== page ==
At 7 years old, Monroe returned to a life in foster homes, where she was on several occasions sexually assaulted; she later said that she had been raped when she was 11 years old. But she had one way out—get married. She wed her boyfriend Jimmy Dougherty on June 19, 1942, at the age of 16. By that time, Monroe had dropped out of high school (age 15). A merchant marine, Dougherty was later sent to the South Pacific. Monroe went to work in a munitions factory in Burbank, California, where she was discovered by a photographer. By the time Dougherty returned in 1946, Monroe had a successful career as a model, and had changed her name to Marilyn Monroe in preparation for an acting career. She dreamt of becoming an actress like Jean Harlow and Lana Turner.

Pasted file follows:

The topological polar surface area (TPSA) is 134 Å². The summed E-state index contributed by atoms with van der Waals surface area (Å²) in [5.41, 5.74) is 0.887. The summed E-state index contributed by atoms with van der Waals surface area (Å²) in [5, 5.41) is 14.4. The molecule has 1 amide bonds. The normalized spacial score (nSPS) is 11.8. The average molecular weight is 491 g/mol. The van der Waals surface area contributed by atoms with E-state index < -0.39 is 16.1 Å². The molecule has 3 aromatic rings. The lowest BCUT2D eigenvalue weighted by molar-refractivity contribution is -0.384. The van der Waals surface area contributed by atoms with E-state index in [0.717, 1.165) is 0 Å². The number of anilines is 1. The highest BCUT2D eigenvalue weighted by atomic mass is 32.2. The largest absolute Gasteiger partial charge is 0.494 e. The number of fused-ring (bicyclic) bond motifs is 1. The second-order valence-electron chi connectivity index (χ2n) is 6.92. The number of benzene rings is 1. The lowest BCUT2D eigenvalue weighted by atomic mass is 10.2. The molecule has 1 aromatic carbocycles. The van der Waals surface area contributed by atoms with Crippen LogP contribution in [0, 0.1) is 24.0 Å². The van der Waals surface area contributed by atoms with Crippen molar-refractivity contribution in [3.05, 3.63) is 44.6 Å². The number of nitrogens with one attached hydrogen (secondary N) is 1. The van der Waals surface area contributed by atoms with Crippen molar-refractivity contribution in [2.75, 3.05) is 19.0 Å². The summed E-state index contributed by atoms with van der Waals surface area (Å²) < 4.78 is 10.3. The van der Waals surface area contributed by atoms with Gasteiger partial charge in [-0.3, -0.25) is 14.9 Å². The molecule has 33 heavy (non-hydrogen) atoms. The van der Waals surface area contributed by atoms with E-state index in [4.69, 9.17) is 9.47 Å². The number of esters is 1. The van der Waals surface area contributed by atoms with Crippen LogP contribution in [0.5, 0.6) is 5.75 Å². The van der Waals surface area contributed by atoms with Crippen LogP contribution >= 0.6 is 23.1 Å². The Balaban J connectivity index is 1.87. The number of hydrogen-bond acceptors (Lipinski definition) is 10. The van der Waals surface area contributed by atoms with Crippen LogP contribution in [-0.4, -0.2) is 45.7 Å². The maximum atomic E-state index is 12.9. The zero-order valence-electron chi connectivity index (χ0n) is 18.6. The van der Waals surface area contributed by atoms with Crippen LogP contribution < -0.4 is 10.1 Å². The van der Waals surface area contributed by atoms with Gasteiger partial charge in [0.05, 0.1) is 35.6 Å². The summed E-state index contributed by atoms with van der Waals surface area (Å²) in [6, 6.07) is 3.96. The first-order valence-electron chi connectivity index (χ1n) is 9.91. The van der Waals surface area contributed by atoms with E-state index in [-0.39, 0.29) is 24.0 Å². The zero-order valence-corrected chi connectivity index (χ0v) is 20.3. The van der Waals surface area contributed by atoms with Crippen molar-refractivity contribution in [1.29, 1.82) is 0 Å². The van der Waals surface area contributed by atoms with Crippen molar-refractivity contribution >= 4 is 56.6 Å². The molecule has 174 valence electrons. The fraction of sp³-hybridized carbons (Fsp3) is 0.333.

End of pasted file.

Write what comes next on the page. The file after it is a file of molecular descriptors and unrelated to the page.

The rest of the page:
Pencils - I cannot stress the importance of having high quality pencils. I find Derwent are definitely the best I've used, in particular their Sketching range. I also use Staedler Mars Lumographs.These are really black pencils (though not coloured pencils) which are essential for depth, as well as creating effective and dramatic drawings. If you do not create a high enough contrast, your drawings can appear flat and dull, like Captain Barbossa. I use a 4B in the Derwent range, as this is soft enough to blend and can cover light and medium shades well. The Mars Lumograph (which I use in 8B) covers dark to black black shades, and can be used over the Derwent sketching to help with gradual tones (e.g. the background of Holiday Golightly. If your pencil becomes too short, use a pencil extender because there's no need to make it uncomfortable to draw. If the wood around the lead of your pencil is rough, it is a sign you need a new pencil sharpener.